Commodities Face Wild Monday as Russia Hit With New Sanctions
(Bloomberg) — Commodities are heading for a manic start to the week as investors scramble to assess how the West’s latest sanctions on Russia — and an intensifying war in Ukraine — will affect flows of energy, metals and crops.
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Western nations agreed to sweeping new curbs that will penalize Russia’s central bank and exclude some others from the SWIFT messaging system, used for trillions of dollars worth of transactions around the world. One White House official said the administration is looking to exempt energy sector transactions from the latter measure.
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The announcements from the European Union and the U.S. are another dramatic escalation in a conflict that’s roiling raw materials through supply snarl-ups and the prospect of profound shifts in the geopolitical landscape. Oil breached $100 a barrel last week, aluminum hit a record high, and grain prices surged.
The attack on Ukraine is Europe’s biggest crisis since World War Two, and a major threat to the continent’s energy security. The jump in prices of commodities — Bloomberg’s gauge hit a record — will add to inflationary pressures, so expect more talk of demand destruction and economic damage.
Here are five things to look for in the coming week.
What’s Next for Oil?
The coming days are fraught with event risk for crude, even aside from the sanctions fallout. There’s a midweek meeting of OPEC+ on output; the Biden administration may tap stockpiles; and Iranian nuclear talks look to be nearing a conclusion. On top of that, American crude inventories at the key Cushing hub could sink to the lowest since 2014 if there’s another modest draw.
Goldman Sachs Group Inc. said that despite the rally in prices, it’s unlikely OPEC+ will choose to quicken the pace at which the alliance has been restoring supplies, citing Russia’s “essential role” in the grouping. Both the OPEC+ meeting on Wednesday, and the latest government snapshot of U.S. crude holdings and demand the same day, will be covered by Top Live blogs.
Europe’s Energy Crisis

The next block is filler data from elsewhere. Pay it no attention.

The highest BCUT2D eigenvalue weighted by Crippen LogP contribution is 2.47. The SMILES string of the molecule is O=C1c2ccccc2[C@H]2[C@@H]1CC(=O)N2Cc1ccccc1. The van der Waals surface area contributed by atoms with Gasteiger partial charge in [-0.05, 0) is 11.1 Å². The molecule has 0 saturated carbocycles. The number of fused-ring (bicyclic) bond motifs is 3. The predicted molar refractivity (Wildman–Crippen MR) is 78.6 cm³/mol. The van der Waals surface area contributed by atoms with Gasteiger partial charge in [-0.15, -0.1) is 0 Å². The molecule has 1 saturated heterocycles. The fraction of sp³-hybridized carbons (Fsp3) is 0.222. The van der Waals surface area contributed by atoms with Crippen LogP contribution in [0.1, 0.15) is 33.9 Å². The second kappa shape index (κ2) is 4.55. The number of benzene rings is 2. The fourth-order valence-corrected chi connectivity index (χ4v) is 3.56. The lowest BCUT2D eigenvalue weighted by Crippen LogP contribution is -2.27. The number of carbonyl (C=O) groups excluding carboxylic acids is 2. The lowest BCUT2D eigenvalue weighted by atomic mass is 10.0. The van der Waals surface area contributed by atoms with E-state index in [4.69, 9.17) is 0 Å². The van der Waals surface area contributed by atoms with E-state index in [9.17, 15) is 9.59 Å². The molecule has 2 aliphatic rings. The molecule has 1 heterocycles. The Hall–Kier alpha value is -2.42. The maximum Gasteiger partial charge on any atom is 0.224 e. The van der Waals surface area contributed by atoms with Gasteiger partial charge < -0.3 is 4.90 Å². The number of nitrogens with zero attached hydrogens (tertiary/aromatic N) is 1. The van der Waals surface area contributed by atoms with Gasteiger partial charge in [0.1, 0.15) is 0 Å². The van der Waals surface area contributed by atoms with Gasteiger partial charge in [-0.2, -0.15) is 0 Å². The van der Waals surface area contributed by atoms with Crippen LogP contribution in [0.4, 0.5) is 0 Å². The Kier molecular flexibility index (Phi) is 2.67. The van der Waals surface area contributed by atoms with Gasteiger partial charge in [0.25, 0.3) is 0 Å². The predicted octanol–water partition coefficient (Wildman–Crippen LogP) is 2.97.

Europe gets more than a third of its gas supply from Russia, and big price spikes in the aftermath of Russia’s attack testified to jitters around what the immediate future will bring. Conflict in the east comes with the continent already facing spiraling energy costs. Even as Moscow’s forces pushed further into Ukraine, Europe’s top energy companies were hurrying to buy more Russian gas.
The gas market will become “even rockier” in the aftermath of Vladimir Putin’s aggression, according to BloombergNEF. While Russia is unlikely to choke off supplies to Europe for a prolonged period, it’s something that can’t be ruled out — especially if sanctions are ratcheted up.
In the immediate aftermath of Russia’s invasion, investors rushed to bullion in a flight from geopolitical tumult and economic risks. The precious metal hit a 17-month high before retreating as the first batch of Western sanctions on Russia were viewed as underwhelming. This might make gold a good early gauge on Monday of how markets see the latest measures.
Gold Extends Drop as Traders Weigh Ukraine War, U.S. Sanctions
On the one hand, there’s an argument that the addition of a European war to soaring commodity prices is a recipe for a wider growth slowdown. If that happens, the recent flow of ETF investment to gold — even before Thursday’s escalation — might become a rising tide, helping to boost prices. However, there’s also a school of thought that bullion will fall back to earth once the dust settles and investors go back to focusing on rising U.S. interest rates.
Upsetting the Breadbasket
Global inflation could hit an all-time high when the United Nations comes out with its latest monthly snapshot on Thursday. Consumers are already grappling with soaring food costs after drought and labor shortages slashed harvests around the world at a time of rising demand. Now prices of grains and cooking oils have taken another powerful leap upward following the invasion of Ukraine, a country that’s been labeled the breadbasket of Europe.
See also: ‘The Sky’s the Limit’: Food Inflation to Worsen on Ukraine
Wheat jumped to a 13-year high, raising bread costs, while soybean oil and palm oil, used in everything from chocolate to instant noodles, surged to records. Corn and soybeans also rallied. Ukraine’s fertile soils have made it the second-largest global grain shipper and a major sunflower oil exporter. But the invasion is shuttering ports and railways, leaving traders struggling to book vessels. Russia is also a top supplier of wheat and sunflower oil.
Investors will be waiting to see how the latest sanctions affect trade in metals like aluminum, nickel and palladium where Russia is a major producer. Just as in energy, the U.S. seemed unwilling for now to directly disrupt Russian supplies. That could be a lesson learned from 2018, when curbs on Russia’s top aluminum producer sparked months of market chaos. Consequently, the metal’s surge to a record lost some momentum on Friday.
Even without direct sanctions on producers, there will still be an impact from the financial restrictions that have been announced. There’s already signs that banking curbs are scaring buyers and trade financiers away from Russian businesses. That could snarl supply chains and fuel more volatility. And with aluminum tight as it is, don’t rule out new records — or even a march toward $4,000 a ton.
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